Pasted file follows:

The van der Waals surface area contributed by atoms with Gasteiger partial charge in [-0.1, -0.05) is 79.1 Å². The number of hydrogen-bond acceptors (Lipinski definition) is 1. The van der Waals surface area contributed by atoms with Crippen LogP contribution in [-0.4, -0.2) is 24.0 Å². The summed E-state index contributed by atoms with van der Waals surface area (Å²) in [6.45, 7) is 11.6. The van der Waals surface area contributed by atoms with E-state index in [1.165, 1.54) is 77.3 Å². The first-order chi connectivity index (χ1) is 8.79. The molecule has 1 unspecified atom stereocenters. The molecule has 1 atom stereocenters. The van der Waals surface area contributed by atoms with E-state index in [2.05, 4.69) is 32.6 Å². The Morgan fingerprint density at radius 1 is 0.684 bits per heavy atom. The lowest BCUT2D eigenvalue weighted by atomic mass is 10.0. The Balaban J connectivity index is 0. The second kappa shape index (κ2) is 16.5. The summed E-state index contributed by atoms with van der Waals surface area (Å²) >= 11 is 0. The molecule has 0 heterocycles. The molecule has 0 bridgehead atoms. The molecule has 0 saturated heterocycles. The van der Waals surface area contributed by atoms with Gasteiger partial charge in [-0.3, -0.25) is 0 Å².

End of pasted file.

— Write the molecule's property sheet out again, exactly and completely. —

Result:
The van der Waals surface area contributed by atoms with Gasteiger partial charge in [-0.1, -0.05) is 79.1 Å². The number of hydrogen-bond acceptors (Lipinski definition) is 1. The van der Waals surface area contributed by atoms with Crippen LogP contribution in [-0.4, -0.2) is 24.0 Å². The summed E-state index contributed by atoms with van der Waals surface area (Å²) in [6.45, 7) is 11.6. The van der Waals surface area contributed by atoms with E-state index in [1.165, 1.54) is 77.3 Å². The first-order chi connectivity index (χ1) is 8.79. The molecule has 1 unspecified atom stereocenters. The molecule has 1 atom stereocenters. The van der Waals surface area contributed by atoms with E-state index in [2.05, 4.69) is 32.6 Å². The Morgan fingerprint density at radius 1 is 0.684 bits per heavy atom. The lowest BCUT2D eigenvalue weighted by atomic mass is 10.0. The Balaban J connectivity index is 0. The second kappa shape index (κ2) is 16.5. The summed E-state index contributed by atoms with van der Waals surface area (Å²) >= 11 is 0. The molecule has 0 heterocycles. The molecule has 0 bridgehead atoms. The molecule has 0 saturated heterocycles. The van der Waals surface area contributed by atoms with Gasteiger partial charge in [-0.3, -0.25) is 0 Å².